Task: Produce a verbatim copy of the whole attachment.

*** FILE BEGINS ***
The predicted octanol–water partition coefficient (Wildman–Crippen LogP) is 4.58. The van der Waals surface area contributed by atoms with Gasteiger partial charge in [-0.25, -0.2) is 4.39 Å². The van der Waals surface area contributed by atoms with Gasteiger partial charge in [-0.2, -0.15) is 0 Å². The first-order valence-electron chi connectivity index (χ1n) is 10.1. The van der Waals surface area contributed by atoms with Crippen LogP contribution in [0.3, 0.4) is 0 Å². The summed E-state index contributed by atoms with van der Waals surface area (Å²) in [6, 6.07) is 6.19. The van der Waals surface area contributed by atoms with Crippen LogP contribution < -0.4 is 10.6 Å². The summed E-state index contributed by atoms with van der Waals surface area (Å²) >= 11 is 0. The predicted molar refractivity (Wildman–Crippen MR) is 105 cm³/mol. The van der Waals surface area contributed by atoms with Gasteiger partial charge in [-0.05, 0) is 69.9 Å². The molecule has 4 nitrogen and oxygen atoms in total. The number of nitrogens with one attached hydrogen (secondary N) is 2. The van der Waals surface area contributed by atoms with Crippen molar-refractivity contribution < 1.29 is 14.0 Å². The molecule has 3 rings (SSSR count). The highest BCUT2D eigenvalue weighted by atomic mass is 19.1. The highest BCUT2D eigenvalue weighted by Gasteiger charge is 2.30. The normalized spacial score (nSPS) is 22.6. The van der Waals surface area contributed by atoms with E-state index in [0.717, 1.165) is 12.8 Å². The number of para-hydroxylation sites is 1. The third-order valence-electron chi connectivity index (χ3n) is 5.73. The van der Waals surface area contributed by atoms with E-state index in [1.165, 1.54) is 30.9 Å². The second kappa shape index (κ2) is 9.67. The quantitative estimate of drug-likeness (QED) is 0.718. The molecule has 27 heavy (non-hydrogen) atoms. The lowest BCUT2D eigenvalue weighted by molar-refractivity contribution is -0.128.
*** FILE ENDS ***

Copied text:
The predicted octanol–water partition coefficient (Wildman–Crippen LogP) is 4.58. The van der Waals surface area contributed by atoms with Gasteiger partial charge in [-0.25, -0.2) is 4.39 Å². The van der Waals surface area contributed by atoms with Gasteiger partial charge in [-0.2, -0.15) is 0 Å². The first-order valence-electron chi connectivity index (χ1n) is 10.1. The van der Waals surface area contributed by atoms with Crippen LogP contribution in [0.3, 0.4) is 0 Å². The summed E-state index contributed by atoms with van der Waals surface area (Å²) in [6, 6.07) is 6.19. The van der Waals surface area contributed by atoms with Crippen LogP contribution < -0.4 is 10.6 Å². The summed E-state index contributed by atoms with van der Waals surface area (Å²) >= 11 is 0. The predicted molar refractivity (Wildman–Crippen MR) is 105 cm³/mol. The van der Waals surface area contributed by atoms with Gasteiger partial charge in [-0.05, 0) is 69.9 Å². The molecule has 4 nitrogen and oxygen atoms in total. The number of nitrogens with one attached hydrogen (secondary N) is 2. The van der Waals surface area contributed by atoms with Crippen molar-refractivity contribution < 1.29 is 14.0 Å². The molecule has 3 rings (SSSR count). The highest BCUT2D eigenvalue weighted by atomic mass is 19.1. The highest BCUT2D eigenvalue weighted by Gasteiger charge is 2.30. The normalized spacial score (nSPS) is 22.6. The van der Waals surface area contributed by atoms with E-state index in [0.717, 1.165) is 12.8 Å². The number of para-hydroxylation sites is 1. The third-order valence-electron chi connectivity index (χ3n) is 5.73. The van der Waals surface area contributed by atoms with E-state index in [1.165, 1.54) is 30.9 Å². The second kappa shape index (κ2) is 9.67. The quantitative estimate of drug-likeness (QED) is 0.718. The molecule has 27 heavy (non-hydrogen) atoms. The lowest BCUT2D eigenvalue weighted by molar-refractivity contribution is -0.128.